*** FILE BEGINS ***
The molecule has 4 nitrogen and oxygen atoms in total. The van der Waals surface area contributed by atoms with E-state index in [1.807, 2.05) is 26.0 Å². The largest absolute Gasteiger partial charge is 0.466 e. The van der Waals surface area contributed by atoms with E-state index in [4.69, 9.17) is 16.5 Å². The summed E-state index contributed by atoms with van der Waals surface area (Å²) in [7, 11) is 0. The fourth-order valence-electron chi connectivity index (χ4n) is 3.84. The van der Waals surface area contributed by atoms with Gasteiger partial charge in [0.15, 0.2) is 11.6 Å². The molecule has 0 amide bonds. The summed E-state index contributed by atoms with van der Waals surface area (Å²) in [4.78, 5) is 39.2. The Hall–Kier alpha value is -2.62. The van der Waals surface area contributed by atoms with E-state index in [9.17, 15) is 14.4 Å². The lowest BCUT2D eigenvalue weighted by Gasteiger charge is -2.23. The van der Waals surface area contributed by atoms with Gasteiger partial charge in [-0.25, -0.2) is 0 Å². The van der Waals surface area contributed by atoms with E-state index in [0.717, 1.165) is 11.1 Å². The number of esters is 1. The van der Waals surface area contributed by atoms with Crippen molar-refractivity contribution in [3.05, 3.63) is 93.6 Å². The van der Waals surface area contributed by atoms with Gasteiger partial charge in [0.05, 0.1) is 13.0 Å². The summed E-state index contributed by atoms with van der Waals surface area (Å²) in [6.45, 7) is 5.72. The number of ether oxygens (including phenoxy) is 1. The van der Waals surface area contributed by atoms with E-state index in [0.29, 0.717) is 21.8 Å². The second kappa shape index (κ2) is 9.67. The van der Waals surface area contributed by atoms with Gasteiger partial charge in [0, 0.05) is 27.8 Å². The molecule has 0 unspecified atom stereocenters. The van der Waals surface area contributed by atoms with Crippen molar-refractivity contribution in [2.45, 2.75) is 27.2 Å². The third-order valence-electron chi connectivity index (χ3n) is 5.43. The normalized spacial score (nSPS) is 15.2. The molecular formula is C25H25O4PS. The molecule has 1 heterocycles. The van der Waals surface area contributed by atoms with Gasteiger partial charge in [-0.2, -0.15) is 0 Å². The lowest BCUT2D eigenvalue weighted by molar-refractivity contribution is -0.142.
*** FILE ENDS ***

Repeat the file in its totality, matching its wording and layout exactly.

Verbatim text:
The molecule has 4 nitrogen and oxygen atoms in total. The van der Waals surface area contributed by atoms with E-state index in [1.807, 2.05) is 26.0 Å². The largest absolute Gasteiger partial charge is 0.466 e. The van der Waals surface area contributed by atoms with E-state index in [4.69, 9.17) is 16.5 Å². The summed E-state index contributed by atoms with van der Waals surface area (Å²) in [7, 11) is 0. The fourth-order valence-electron chi connectivity index (χ4n) is 3.84. The van der Waals surface area contributed by atoms with Gasteiger partial charge in [0.15, 0.2) is 11.6 Å². The molecule has 0 amide bonds. The summed E-state index contributed by atoms with van der Waals surface area (Å²) in [4.78, 5) is 39.2. The Hall–Kier alpha value is -2.62. The van der Waals surface area contributed by atoms with E-state index in [9.17, 15) is 14.4 Å². The lowest BCUT2D eigenvalue weighted by Gasteiger charge is -2.23. The van der Waals surface area contributed by atoms with Gasteiger partial charge in [-0.25, -0.2) is 0 Å². The van der Waals surface area contributed by atoms with E-state index in [0.717, 1.165) is 11.1 Å². The number of esters is 1. The van der Waals surface area contributed by atoms with Crippen molar-refractivity contribution in [3.05, 3.63) is 93.6 Å². The van der Waals surface area contributed by atoms with Gasteiger partial charge in [0.05, 0.1) is 13.0 Å². The summed E-state index contributed by atoms with van der Waals surface area (Å²) in [6.45, 7) is 5.72. The number of ether oxygens (including phenoxy) is 1. The van der Waals surface area contributed by atoms with E-state index in [0.29, 0.717) is 21.8 Å². The second kappa shape index (κ2) is 9.67. The van der Waals surface area contributed by atoms with Gasteiger partial charge in [0, 0.05) is 27.8 Å². The molecule has 0 unspecified atom stereocenters. The van der Waals surface area contributed by atoms with Crippen molar-refractivity contribution in [2.45, 2.75) is 27.2 Å². The third-order valence-electron chi connectivity index (χ3n) is 5.43. The normalized spacial score (nSPS) is 15.2. The molecular formula is C25H25O4PS. The molecule has 1 heterocycles. The van der Waals surface area contributed by atoms with Gasteiger partial charge in [-0.2, -0.15) is 0 Å². The lowest BCUT2D eigenvalue weighted by molar-refractivity contribution is -0.142.